“Again, we believe strongly enough in the talent level of this team as a whole to believe that we still can compete. And you guys have seen it over the years. You’ve seen clubs that were built to win right now have really disappointing seasons, and you’ve seen clubs that nobody gave a chance – or you saw one of them in 2013 – go and win the World Series. And you saw the same team two years running win 108 games and 84 games, so we know there’s a lot of variability about what can go on during a season, and the important thing is we feel like the talent is there to compete. … We feel really good about the talent level.”

And despite all of that support Bloom threw behind the 2020 club, he still admitted this:

“You know, I think it’s fair to say that you can’t expect in 2020 for, you know, for what we received, to make up for the contributions of what we would have expected of the two guys that are leaving. I don’t think that’s any surprise.”

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Part of the confidence expressed in the talent level of the 2020 Red Sox is certainly understandable. But curbing it with the honesty about the loss of an MVP-caliber player (and a front-line starting pitcher, when healthy) works to render it meaningless.


This comment may be the hardest of all to fathom:

“The CBT was not a major factor in us deciding to do this deal, as much as it was a goal this offseason.”

Similar to a hesitancy to commit 12 years and over $400 million to any player, the Red Sox are well within their rights to have a mandate to get under the CBT for 2020. Jayson Stark broke down the math nicely, but if you missed that, getting hit with the tax this year would essentially make any future $118 million deal into a $185 million deal. A $400 million contract for Mookie would cost $714 million. It’s significant. Obviously.

Yet the Red Sox’ official position on getting under the CBT this year has seemingly wavered. Owner John Henry said in September that the team would need to be under the CBT; in January, he blamed the media for driving that notion.

Now, after trading Betts and eating $48 million on Price while getting under the CBT, that drop is being written off as a mere byproduct of the trade instead of being the main impetus.

That’s more than a little insulting.

Nevertheless, Bloom insisted.

“We’ve said this before and I think it’s worth reiterating: You know, the goal to get under the CBT is not an end in itself,” Bloom said. “It’s part of a larger goal — our biggest goal — which is to put ourselves in position to compete and win sustainably for as many years as we can. And using our resources effectively is a means to that end. It’s part of that goal. So we wanted to get under the CBT in service of that larger goal. And we weren’t going to do it in a way that wasn’t going to help us with that bigger goal.”

More: “We felt that where this trade positions us in terms of the big picture, in terms of the long-term future, was a large enough step forward that — despite it being difficult — it was something that we needed to do.”

Bloom even went so far as to say the team still would have traded Betts, even if the team only needed to shed $5 million to get under the CBT.

“Good question. Hesitant to get too deep into hypotheticals but you know, in that case, I don’t — obviously, everything’s part of the calculus,” Bloom replied. “But I don’t know that it would have changed the calculus all that significantly, given the big picture of our situation, given the need to have a strong farm system to sustain competitiveness, given the importance of having a sustainable roster if you want to compete year after year in this division.”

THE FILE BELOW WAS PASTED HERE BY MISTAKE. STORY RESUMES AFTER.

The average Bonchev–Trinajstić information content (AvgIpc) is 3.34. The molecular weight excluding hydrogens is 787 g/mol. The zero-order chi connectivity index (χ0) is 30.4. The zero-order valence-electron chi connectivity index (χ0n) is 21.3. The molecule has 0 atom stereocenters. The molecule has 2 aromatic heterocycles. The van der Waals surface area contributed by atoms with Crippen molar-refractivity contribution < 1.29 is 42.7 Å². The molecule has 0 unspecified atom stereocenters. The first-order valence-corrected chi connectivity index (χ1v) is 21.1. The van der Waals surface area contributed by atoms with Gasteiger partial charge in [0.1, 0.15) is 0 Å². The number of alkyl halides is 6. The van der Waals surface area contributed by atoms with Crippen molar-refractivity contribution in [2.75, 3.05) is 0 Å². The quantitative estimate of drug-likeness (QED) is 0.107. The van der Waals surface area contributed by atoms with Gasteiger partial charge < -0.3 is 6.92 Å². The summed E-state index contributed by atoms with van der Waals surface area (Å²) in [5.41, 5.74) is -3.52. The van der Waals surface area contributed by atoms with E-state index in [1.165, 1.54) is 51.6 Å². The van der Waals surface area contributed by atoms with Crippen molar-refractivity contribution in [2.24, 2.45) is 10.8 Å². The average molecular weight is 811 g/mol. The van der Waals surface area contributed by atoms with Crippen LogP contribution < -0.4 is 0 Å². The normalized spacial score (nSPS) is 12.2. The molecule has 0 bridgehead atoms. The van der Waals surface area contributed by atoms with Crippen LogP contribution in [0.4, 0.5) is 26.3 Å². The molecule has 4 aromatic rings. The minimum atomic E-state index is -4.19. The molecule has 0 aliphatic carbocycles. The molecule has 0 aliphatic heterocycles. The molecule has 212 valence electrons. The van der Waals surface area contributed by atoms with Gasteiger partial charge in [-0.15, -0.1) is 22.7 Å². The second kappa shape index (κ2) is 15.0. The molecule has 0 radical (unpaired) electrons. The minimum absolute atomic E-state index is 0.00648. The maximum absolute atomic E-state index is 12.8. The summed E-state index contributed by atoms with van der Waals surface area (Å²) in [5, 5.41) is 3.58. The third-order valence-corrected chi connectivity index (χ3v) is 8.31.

Certainly, if finances were set aside, it would behoove a baseball team to have arguably the planet’s best player on the roster if that team were looking to compete for years to come in a competitive division. Downplaying the significance of dropping under the CBT in this instance is a difficult strategy to swallow.


Bloom did not want to reveal the specifics of all of the negotiations, but he claimed that the Red Sox never once shopped Betts to try to find the best offer.

“Well I don’t want to get into too many specifics in this case, other than to say, with Mookie, we were never — and it’s something that we’ve said all offseason — there was never a point where we were pushing him out there or shopping him. We maintained privately the same thing we did publicly, that we had to be open to all options. Obviously over the course of the offseason, that involved a number of teams checking in with us on him, as happens with many players,” Bloom said. “Once it was clear that the Dodgers in particular were going to be very aggressive, it made sense to engage.”

If taken at face value, Bloom is admitting to not doing his job. When a baseball operations boss is tasked with possibly trading one of the best players in the sport, that executive would surely have to make as many calls as possible to ensure that his team would be getting the best possible return.

Merely waiting around and waiting for a good offer to come in doesn’t sound like the strategy for trading a player like Betts, as opposed to the “many players” Bloom nonchalantly mentioned.

Considering the return cost the Red Sox $48 million while giving them only an MLB-ready outfielder as well as a middle infield and catching prospect, it’s difficult to determine exactly how strong the return was. If Betts were shipped out without Price (and $48 million), could the depth added to the farm system have been more significant? Did the inclusion of Price (and $48 million) actually increase the return?

Based on Bloom’s explanation … even he wouldn’t know.

Of course, he does know — or at least, he should know. The fact that much of the negotiations are remaining private is simply good business.

Yet to those paying close attention, too much of Monday night’s press conference failed to add up. The Red Sox are prioritizing talent, while shipping away Betts, but not for CBT reasons, but for long-term competitiveness reasons — oh, and they’ll also compete for a World Series in 2020, despite getting worse than they were in 2019, when they finished 12 games out of the last playoff spot.

For a region that might have wanted some transparent and concise answers, the first official statements failed to deliver that much-needed clarity.

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You can email Michael Hurley or find him on Twitter @michaelFhurley.